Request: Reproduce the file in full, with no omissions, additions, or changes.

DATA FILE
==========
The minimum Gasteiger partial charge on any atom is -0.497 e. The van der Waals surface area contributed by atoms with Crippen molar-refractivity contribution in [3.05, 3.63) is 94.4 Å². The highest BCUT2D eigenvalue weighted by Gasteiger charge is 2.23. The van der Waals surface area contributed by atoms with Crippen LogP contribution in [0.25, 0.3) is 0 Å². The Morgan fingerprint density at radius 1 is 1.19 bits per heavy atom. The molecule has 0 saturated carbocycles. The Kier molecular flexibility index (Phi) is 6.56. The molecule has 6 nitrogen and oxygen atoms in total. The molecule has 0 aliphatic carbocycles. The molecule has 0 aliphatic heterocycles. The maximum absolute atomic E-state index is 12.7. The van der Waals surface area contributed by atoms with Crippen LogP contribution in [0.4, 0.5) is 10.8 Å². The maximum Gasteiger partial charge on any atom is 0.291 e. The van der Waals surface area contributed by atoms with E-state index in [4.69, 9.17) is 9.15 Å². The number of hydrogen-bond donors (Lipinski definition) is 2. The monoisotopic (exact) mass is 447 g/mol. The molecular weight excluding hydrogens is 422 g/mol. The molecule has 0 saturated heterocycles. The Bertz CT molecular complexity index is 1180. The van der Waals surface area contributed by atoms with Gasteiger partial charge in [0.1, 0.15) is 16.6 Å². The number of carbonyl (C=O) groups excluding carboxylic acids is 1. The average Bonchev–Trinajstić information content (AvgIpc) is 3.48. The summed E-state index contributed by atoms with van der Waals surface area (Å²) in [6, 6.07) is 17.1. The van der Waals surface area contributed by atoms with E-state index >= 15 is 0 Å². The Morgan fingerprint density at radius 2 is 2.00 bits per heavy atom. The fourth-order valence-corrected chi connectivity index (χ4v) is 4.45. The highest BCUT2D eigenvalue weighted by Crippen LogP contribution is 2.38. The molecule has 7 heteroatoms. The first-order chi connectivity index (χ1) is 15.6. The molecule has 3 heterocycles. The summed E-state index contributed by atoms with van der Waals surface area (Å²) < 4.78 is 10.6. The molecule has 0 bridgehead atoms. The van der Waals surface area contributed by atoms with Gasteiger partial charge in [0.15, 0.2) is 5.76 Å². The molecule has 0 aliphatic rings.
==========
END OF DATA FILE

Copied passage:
The minimum Gasteiger partial charge on any atom is -0.497 e. The van der Waals surface area contributed by atoms with Crippen molar-refractivity contribution in [3.05, 3.63) is 94.4 Å². The highest BCUT2D eigenvalue weighted by Gasteiger charge is 2.23. The van der Waals surface area contributed by atoms with Crippen LogP contribution in [0.25, 0.3) is 0 Å². The Morgan fingerprint density at radius 1 is 1.19 bits per heavy atom. The molecule has 0 saturated carbocycles. The Kier molecular flexibility index (Phi) is 6.56. The molecule has 6 nitrogen and oxygen atoms in total. The molecule has 0 aliphatic carbocycles. The molecule has 0 aliphatic heterocycles. The maximum absolute atomic E-state index is 12.7. The van der Waals surface area contributed by atoms with Crippen LogP contribution in [0.4, 0.5) is 10.8 Å². The maximum Gasteiger partial charge on any atom is 0.291 e. The van der Waals surface area contributed by atoms with E-state index in [4.69, 9.17) is 9.15 Å². The number of hydrogen-bond donors (Lipinski definition) is 2. The monoisotopic (exact) mass is 447 g/mol. The molecular weight excluding hydrogens is 422 g/mol. The molecule has 0 saturated heterocycles. The Bertz CT molecular complexity index is 1180. The van der Waals surface area contributed by atoms with Gasteiger partial charge in [0.1, 0.15) is 16.6 Å². The number of carbonyl (C=O) groups excluding carboxylic acids is 1. The average Bonchev–Trinajstić information content (AvgIpc) is 3.48. The summed E-state index contributed by atoms with van der Waals surface area (Å²) in [6, 6.07) is 17.1. The van der Waals surface area contributed by atoms with E-state index >= 15 is 0 Å². The Morgan fingerprint density at radius 2 is 2.00 bits per heavy atom. The fourth-order valence-corrected chi connectivity index (χ4v) is 4.45. The highest BCUT2D eigenvalue weighted by Crippen LogP contribution is 2.38. The molecule has 7 heteroatoms. The first-order chi connectivity index (χ1) is 15.6. The molecule has 3 heterocycles. The summed E-state index contributed by atoms with van der Waals surface area (Å²) < 4.78 is 10.6. The molecule has 0 bridgehead atoms. The van der Waals surface area contributed by atoms with Gasteiger partial charge in [0.15, 0.2) is 5.76 Å². The molecule has 0 aliphatic rings.